The Grammaticalization of Verbs Verbs as Sources of Grammatical Change

Research Paper (undergraduate) from the year 2004 in the subject English Language and Literature Studies - Linguistics, grade: 1,3, Free University of Berlin (Anglistik), language: English, abstract: The famous dictum, “grammars code best ...

The Grammaticalization of Verbs  Verbs as Sources of Grammatical Change

Author: Melanie Bobik

Publisher: GRIN Verlag

ISBN: 3668867321

Page: 113

View: 956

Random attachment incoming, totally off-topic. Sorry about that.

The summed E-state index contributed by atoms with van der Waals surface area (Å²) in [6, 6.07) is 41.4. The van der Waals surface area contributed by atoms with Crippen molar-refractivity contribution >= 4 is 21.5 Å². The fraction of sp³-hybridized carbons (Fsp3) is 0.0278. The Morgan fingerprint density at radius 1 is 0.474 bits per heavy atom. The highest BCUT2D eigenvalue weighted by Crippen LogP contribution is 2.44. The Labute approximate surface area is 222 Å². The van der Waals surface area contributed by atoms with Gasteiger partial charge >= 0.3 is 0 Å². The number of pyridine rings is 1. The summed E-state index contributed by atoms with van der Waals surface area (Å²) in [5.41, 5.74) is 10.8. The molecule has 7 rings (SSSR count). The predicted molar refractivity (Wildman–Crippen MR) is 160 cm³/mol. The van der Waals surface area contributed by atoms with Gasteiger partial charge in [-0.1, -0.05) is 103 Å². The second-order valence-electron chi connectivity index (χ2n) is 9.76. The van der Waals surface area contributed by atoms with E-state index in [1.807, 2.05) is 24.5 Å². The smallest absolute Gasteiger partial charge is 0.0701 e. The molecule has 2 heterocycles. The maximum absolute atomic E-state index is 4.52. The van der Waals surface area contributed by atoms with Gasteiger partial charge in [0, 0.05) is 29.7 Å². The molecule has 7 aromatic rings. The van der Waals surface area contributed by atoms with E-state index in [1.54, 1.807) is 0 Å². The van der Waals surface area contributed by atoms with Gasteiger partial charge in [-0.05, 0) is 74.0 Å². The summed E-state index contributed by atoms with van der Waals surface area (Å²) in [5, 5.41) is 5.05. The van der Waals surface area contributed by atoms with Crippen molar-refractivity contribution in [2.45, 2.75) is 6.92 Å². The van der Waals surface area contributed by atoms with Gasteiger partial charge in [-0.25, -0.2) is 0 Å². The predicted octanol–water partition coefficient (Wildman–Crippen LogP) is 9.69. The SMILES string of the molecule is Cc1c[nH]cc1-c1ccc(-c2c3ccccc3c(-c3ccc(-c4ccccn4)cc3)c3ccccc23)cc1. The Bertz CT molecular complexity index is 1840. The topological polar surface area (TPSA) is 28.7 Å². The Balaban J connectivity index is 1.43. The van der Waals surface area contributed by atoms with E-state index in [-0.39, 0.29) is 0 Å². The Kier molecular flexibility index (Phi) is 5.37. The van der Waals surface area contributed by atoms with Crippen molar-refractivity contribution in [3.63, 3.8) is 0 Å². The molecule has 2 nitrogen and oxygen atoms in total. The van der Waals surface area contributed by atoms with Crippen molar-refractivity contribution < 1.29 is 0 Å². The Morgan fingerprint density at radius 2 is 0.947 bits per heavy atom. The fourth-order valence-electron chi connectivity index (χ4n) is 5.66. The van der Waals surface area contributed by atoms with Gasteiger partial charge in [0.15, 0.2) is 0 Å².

Research Paper (undergraduate) from the year 2004 in the subject English Language and Literature Studies - Linguistics, grade: 1,3, Free University of Berlin (Anglistik), language: English, abstract: The famous dictum, “grammars code best what speakers do most” coined by Du Bois, is a central postulate of all discourse-based approaches to grammaticalization (also known as grammaticization, grammatization). It points to the assumption that frequent repetition in discourse plays a crucial role in the development of grammatical forms, and that basicness is an inherent characteristics of most source concepts. There is only a limited number of lexical items likely to be sources for grammaticalization. Since verbs form the core element of every sentence, expressing different conditions such as states, changes and activities, they provide a rich source for grammatical targets. So how do verbs serve as a source of grammatical change? This academic paper gives answers to this question, discussing the grammaticalization of verbs, and how verbs typically evolve into prepositions, aspectual as well as quotative markers, and complementizers. Evidence is taken not only from English, but also from, i.a., Chinese, German, Spanish, French and African languages.